NASA's Space Environment Simulation Lab

The Space Environment Simulation Lab (SESL) at the Lyndon B. Johnson Space Center in Houston, Texas, was built in 1965 to be used for thermal-vacuum testing for all U.S. manned spacecraft of the Apollo program era. Can you see the engineers?

Images credit: NASA



NASA's Space Environment Simulation Lab

In this NASA‘s facilities full-scale flight hardware could be tested here. An essential procedure for the safety of astronauts and the success of the space program.

The facility is split into two test chambers A and B. In chamber A full-scale flight hardware could be tested.

Now the laboratory continues in its original use, and it is in very good condition.



NASA's Space Environment Simulation Lab

“The SESL was built in 1965 to conduct thermal-vacuum testing for all US manned spacecraft of the Apollo Era. The large size of chamber A meant that full-scale flight hardware could be tested. In addition to Apollo modules, it has been used to test spacesuits, the Skylab/Apollo telescope mount system, various Space Shuttle systems, the Apollo/Soyuz docking module, and various large-scale satellite systems.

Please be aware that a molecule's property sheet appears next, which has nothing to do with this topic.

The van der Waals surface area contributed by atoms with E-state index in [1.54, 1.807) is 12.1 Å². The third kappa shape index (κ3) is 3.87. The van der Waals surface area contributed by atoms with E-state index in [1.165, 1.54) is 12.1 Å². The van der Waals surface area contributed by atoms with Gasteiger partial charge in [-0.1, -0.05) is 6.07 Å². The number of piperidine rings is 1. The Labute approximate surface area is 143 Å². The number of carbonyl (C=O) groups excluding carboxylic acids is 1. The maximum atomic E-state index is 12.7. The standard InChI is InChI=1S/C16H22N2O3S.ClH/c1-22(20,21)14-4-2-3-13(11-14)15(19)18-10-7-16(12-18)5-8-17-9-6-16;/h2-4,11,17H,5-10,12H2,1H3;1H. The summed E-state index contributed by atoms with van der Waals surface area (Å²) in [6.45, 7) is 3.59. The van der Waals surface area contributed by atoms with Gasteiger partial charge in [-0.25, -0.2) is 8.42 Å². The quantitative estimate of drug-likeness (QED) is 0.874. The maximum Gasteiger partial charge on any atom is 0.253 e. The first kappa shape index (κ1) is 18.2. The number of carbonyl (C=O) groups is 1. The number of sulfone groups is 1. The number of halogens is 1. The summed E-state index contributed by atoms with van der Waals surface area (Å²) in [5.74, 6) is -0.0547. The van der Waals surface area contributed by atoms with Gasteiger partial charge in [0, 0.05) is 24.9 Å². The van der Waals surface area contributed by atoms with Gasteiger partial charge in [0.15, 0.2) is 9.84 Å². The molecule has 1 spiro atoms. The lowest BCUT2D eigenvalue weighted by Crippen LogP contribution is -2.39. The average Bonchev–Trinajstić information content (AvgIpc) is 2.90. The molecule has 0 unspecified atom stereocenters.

The Space Environment Simulation Lab (SESL) contains two large man-rated chambers, instrumentation and data systems, and support facilities. The test chambers have been designated a National Historic Landmark. The chambers, used for space simulation tests, have rotatable floors, dual man-locks to move from ambient air pressure to a thermal-vacuum environment, and irradiation capabilities for various solar simulations.”

see also: World’s largest Vacuum Chamber



sources NASA, NPS